IMPLANTATION OF THE LIVER: The liver, after being trimmed (extrahepatic left, 690 g), was implanted. This involved end-to-side anastomosis of the left hepatic vein to the artificial inferior vena cava, end-to-end anastomosis of the left hepatic artery to the proper hepatic artery, and bridging of the portal vein with an artificial vessel (as illustrated in Figure 2). After blood flow was re-established, an ultrasound examination was conducted and showed all vessels within the normal range of blood flow. The operation lasted a total of 20 hours, with an anhepatic period of 7 hours and 34 minutes. During the surgery, a total of 1000 ml of blood was transfused, which included 4 units of red blood cell suspension, 400 ml of autologous blood, and 1050 ml of devirulent plasma.

POSTOPERATIVE MANAGEMENT: Postoperative care included routine administration of anti-inflammatory and hepatoprotective medications, appropriate analgesics, rehydration, and symptomatic treatment. To prevent thrombosis, bridging anticoagulation with low-molecular-weight heparin (rivaroxaban) was administered. The patient’s liver function test (LFT) showed gradual recovery, and she was successfully discharged 12 days after surgery without any liver insufficiency or vascular and biliary-related complications. One month after discharge, the patient was followed up. The size and quality of the residual liver and vascular status were assessed using liver function tests, serology, ultrasound, and CT scans. No recurrence or metastasis was observed. The patient was scheduled for follow-up appointments every 3–6 months after discharge to assess any changes in their condition. A CT scan conducted during the 10-month follow-up revealed no vascular complications. Both the portal vein and the artificial vessel were flowing smoothly without obstructions. No peripheral varicose vessels were observed (Figure 4). Pathology results indicated hepatic cystic encystment. Within the lesion, there was evidence of microbiliary hyperplasia and inflammatory cell infiltration in a large area of necrotic tissue.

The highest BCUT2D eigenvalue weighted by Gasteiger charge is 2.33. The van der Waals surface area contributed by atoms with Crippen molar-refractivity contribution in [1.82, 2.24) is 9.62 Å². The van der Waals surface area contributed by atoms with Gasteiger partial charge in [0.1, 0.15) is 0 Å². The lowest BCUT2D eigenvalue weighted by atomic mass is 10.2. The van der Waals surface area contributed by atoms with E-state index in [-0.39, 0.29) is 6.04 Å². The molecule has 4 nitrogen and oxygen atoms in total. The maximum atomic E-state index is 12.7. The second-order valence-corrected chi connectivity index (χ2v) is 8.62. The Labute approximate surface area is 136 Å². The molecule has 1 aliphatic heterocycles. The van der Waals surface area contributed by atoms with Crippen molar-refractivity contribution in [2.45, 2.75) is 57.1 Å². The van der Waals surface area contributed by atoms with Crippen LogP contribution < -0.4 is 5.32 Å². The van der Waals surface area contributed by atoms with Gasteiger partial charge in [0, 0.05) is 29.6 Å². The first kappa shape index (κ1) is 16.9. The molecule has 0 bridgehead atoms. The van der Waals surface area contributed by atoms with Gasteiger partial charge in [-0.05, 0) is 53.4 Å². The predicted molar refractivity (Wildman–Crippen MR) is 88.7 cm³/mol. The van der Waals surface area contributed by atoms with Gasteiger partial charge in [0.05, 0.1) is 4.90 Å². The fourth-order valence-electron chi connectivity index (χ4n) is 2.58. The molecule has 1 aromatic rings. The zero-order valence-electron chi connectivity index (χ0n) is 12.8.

Discussion

Hepatic echinococcosis is a somewhat overlooked parasitic disease that is prevalent in agricultural and pastoral regions, with cystic echinococcosis being the most common form [7,8]. The primary treatment approach is radical surgery, during which the capsule of the liver hydatid is stripped. However, if this procedure is not performed initially, there is a high risk of recurrence and complications such as biliary leakage, bleeding, and, in fewer cases, long-term complications like biliary obstruction and vascular occlusion. This case report describes a recurrence after surgery, combined with a residual cavity infection and chronic inflammation that invaded the portal vein trunk, leading to portal vein cavernous degeneration. This condition is typically a secondary effect of portal vein thrombosis. It is extremely rare for portal vein cavernous degeneration to occur due to inclusion disease [9,10]. Consequently, there are few references regarding previous reports of ex vivo liver resection and autotransplantation for the treatment of hepatic cystic echinococcosis. This is the first report of such a technique being used for this disease’s treatment. Treating this condition is very challenging due to the many tortuous, high-pressure vessels in the hilar region of the portal vein, which can lead to uncontrollable intraoperative hemorrhage. Currently, the treatment for portal vein cavernous degeneration is limited to managing the symptoms of complications such as gastrointestinal bleeding [11], but this approach does not address the root cause of the condition.